Clive Sinclair, the British entrepreneur whose tiny and inexpensive gadgets pioneered a computing revolution in the UK and beyond, is dead at 81. [The Guardian. ↬ Joel Johnson]
His daughter, Belinda, said he died at home in London on Thursday morning after a long illness. Sinclair invented the pocket calculator but was best known for popularising the home computer, bringing it to British high-street stores at relatively affordable prices. Belinda Sinclair, 57, told the Guardian: "He was a rather amazing person. Of course, he was so clever and he was always interested in everything. My daughter and her husband are engineers so he'd be chatting engineering with them."
Sinclair's legendary success was in envisaging the perfect tools for business travelers and the perfect computers for families, then making them with extraordinary economy. My first computer was a ZX Spectrum, which blew my young mind and still maintains a faithful following now. (Mine had to be replaced several times before my parents gave up and got a refund and a rival model, which gets us to Sinclair's equally legendary failure: quality control)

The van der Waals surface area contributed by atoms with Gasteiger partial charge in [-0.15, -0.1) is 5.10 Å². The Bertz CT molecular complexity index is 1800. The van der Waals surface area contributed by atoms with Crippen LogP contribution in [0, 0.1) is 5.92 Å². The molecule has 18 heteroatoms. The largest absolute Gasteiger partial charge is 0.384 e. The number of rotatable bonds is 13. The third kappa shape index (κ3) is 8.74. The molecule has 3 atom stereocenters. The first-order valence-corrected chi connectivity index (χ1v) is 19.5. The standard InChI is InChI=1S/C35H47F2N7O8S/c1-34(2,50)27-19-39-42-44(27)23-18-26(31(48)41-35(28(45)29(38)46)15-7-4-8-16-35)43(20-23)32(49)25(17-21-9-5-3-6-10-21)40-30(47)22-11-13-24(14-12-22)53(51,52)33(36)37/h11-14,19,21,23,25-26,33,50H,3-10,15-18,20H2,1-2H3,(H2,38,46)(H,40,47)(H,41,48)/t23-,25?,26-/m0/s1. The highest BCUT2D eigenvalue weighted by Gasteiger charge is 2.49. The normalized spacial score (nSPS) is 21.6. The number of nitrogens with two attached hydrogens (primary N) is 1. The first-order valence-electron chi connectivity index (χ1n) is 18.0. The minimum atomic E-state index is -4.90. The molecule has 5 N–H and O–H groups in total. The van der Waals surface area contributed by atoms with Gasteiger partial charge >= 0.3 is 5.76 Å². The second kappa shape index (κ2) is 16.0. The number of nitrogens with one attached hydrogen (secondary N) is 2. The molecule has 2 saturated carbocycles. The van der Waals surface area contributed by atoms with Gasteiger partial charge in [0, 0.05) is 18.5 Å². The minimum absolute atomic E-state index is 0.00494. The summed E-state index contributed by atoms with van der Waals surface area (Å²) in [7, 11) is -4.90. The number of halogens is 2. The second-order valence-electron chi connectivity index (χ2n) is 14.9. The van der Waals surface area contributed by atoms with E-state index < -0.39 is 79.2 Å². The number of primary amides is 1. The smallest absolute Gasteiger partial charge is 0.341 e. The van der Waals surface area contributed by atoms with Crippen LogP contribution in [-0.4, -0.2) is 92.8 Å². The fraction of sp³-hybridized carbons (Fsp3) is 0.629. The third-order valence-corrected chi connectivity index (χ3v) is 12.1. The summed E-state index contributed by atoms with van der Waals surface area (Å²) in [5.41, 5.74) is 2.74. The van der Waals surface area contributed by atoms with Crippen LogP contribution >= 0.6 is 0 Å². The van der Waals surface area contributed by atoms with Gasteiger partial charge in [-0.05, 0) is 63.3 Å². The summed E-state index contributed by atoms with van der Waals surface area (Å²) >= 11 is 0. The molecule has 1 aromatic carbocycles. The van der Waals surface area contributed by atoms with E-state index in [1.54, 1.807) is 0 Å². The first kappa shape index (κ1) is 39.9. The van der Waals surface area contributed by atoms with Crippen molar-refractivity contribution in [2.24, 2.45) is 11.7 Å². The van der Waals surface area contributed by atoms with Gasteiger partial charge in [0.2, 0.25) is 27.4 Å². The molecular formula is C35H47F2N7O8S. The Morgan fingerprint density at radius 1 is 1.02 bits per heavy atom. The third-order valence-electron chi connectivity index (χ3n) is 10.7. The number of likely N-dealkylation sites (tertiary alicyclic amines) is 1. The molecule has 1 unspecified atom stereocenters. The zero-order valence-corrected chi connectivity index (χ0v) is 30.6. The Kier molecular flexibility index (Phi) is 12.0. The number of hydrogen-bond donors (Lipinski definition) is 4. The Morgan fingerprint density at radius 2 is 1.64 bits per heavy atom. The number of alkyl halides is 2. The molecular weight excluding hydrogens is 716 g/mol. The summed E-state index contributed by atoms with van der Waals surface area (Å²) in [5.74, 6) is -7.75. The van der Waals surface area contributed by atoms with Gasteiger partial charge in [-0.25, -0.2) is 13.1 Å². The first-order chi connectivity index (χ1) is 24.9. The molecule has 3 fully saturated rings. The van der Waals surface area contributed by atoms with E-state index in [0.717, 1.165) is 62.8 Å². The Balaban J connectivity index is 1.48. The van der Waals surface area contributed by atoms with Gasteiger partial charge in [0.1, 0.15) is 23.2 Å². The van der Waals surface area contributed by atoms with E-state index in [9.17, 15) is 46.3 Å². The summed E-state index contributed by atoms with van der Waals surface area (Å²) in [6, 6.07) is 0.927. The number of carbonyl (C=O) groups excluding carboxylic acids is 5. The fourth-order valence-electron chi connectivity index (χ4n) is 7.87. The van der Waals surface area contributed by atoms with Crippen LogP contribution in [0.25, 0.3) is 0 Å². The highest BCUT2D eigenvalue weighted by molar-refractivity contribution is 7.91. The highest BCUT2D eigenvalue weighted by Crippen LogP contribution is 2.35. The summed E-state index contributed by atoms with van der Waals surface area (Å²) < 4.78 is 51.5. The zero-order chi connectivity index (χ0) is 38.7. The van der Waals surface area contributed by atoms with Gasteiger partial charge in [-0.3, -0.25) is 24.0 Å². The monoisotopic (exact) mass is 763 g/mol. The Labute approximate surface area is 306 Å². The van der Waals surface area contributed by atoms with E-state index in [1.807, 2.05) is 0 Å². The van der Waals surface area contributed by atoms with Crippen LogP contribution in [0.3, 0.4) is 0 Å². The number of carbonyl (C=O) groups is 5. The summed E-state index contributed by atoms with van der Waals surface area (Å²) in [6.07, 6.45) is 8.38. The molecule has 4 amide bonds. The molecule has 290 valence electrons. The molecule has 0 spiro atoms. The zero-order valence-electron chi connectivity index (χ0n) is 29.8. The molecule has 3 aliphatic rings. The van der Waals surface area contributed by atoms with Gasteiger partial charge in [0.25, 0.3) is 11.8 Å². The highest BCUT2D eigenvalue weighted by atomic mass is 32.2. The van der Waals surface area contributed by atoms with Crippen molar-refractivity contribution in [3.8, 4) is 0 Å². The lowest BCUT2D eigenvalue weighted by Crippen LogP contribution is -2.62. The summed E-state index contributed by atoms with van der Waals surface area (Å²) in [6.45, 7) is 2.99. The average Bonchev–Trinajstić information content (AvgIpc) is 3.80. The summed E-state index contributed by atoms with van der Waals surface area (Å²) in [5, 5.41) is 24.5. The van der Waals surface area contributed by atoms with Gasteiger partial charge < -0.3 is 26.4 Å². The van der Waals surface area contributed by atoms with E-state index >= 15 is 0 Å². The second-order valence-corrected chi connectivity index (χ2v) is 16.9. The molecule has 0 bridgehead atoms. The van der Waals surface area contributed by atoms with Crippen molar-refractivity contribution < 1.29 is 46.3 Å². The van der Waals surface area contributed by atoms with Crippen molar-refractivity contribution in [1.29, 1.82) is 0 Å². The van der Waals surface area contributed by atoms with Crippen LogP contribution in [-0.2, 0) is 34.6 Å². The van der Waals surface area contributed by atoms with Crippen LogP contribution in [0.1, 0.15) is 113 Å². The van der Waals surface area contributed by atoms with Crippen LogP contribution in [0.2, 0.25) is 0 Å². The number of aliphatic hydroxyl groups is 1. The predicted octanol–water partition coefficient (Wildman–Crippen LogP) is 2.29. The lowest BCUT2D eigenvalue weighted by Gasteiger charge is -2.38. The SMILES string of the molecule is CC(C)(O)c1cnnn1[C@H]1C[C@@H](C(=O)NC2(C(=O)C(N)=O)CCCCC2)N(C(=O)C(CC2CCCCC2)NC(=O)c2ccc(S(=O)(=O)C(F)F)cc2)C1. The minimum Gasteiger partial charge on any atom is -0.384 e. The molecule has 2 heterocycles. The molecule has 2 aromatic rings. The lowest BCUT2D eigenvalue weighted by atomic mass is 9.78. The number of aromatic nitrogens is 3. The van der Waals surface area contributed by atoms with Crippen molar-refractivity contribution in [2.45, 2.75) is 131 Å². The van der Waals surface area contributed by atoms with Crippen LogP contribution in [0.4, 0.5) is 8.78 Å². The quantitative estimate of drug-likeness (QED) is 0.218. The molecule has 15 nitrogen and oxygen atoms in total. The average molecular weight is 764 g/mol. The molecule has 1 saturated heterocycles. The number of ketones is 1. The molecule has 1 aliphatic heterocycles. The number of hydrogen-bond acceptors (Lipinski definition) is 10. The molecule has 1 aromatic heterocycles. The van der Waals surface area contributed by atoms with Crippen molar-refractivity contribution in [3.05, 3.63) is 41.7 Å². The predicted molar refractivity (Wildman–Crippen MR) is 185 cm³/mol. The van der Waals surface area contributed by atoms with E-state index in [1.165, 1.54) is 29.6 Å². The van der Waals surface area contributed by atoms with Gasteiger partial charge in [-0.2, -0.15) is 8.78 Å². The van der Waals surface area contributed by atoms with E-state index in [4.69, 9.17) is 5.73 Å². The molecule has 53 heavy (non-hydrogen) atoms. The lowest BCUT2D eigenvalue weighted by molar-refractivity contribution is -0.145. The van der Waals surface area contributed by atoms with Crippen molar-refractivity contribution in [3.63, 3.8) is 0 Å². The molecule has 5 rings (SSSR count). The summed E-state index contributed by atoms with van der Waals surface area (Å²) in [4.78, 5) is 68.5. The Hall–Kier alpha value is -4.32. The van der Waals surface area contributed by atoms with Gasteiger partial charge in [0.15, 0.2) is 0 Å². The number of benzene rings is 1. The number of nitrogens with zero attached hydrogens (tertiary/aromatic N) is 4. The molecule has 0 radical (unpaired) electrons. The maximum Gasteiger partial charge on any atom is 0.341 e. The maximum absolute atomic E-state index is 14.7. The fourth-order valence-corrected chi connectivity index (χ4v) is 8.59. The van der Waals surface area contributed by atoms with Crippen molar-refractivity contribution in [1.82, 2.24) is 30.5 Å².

Sinclair's other famous success was a fold-up bicycle, and his most famous flop was an electric trike, the C5. All the above embodied a restless "minimum viable product" approach, inspiring in its own way. We might not have liked what he shipped, and indeed it might not even have worked at all, but he sure shipped it.